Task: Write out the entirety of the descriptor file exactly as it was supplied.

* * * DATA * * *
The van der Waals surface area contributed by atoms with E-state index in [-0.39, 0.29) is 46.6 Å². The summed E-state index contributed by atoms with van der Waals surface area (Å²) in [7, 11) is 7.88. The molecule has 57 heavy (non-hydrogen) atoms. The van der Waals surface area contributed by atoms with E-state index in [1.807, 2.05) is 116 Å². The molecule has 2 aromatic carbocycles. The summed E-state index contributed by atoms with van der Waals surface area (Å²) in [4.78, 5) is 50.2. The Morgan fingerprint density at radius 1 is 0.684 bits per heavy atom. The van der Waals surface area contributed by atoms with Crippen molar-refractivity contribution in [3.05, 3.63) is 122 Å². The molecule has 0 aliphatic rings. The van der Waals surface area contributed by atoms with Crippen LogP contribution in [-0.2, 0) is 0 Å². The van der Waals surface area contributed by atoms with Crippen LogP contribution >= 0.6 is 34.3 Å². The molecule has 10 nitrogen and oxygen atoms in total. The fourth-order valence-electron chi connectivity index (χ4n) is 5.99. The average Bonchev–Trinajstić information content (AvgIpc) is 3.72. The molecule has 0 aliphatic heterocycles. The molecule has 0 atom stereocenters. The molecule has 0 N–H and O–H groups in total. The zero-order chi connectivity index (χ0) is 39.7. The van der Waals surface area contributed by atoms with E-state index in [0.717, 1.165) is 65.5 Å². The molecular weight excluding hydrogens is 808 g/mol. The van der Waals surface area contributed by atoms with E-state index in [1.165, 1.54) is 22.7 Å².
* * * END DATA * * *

The van der Waals surface area contributed by atoms with E-state index in [-0.39, 0.29) is 46.6 Å². The summed E-state index contributed by atoms with van der Waals surface area (Å²) in [7, 11) is 7.88. The molecule has 57 heavy (non-hydrogen) atoms. The van der Waals surface area contributed by atoms with E-state index in [1.807, 2.05) is 116 Å². The molecule has 2 aromatic carbocycles. The summed E-state index contributed by atoms with van der Waals surface area (Å²) in [4.78, 5) is 50.2. The Morgan fingerprint density at radius 1 is 0.684 bits per heavy atom. The van der Waals surface area contributed by atoms with Crippen molar-refractivity contribution in [3.05, 3.63) is 122 Å². The molecule has 0 aliphatic rings. The van der Waals surface area contributed by atoms with Crippen LogP contribution in [-0.2, 0) is 0 Å². The van der Waals surface area contributed by atoms with Crippen LogP contribution >= 0.6 is 34.3 Å². The molecule has 10 nitrogen and oxygen atoms in total. The fourth-order valence-electron chi connectivity index (χ4n) is 5.99. The average Bonchev–Trinajstić information content (AvgIpc) is 3.72. The molecule has 0 aliphatic heterocycles. The molecule has 0 atom stereocenters. The molecule has 0 N–H and O–H groups in total. The zero-order chi connectivity index (χ0) is 39.7. The van der Waals surface area contributed by atoms with E-state index in [0.717, 1.165) is 65.5 Å². The molecular weight excluding hydrogens is 808 g/mol. The van der Waals surface area contributed by atoms with E-state index in [1.165, 1.54) is 22.7 Å².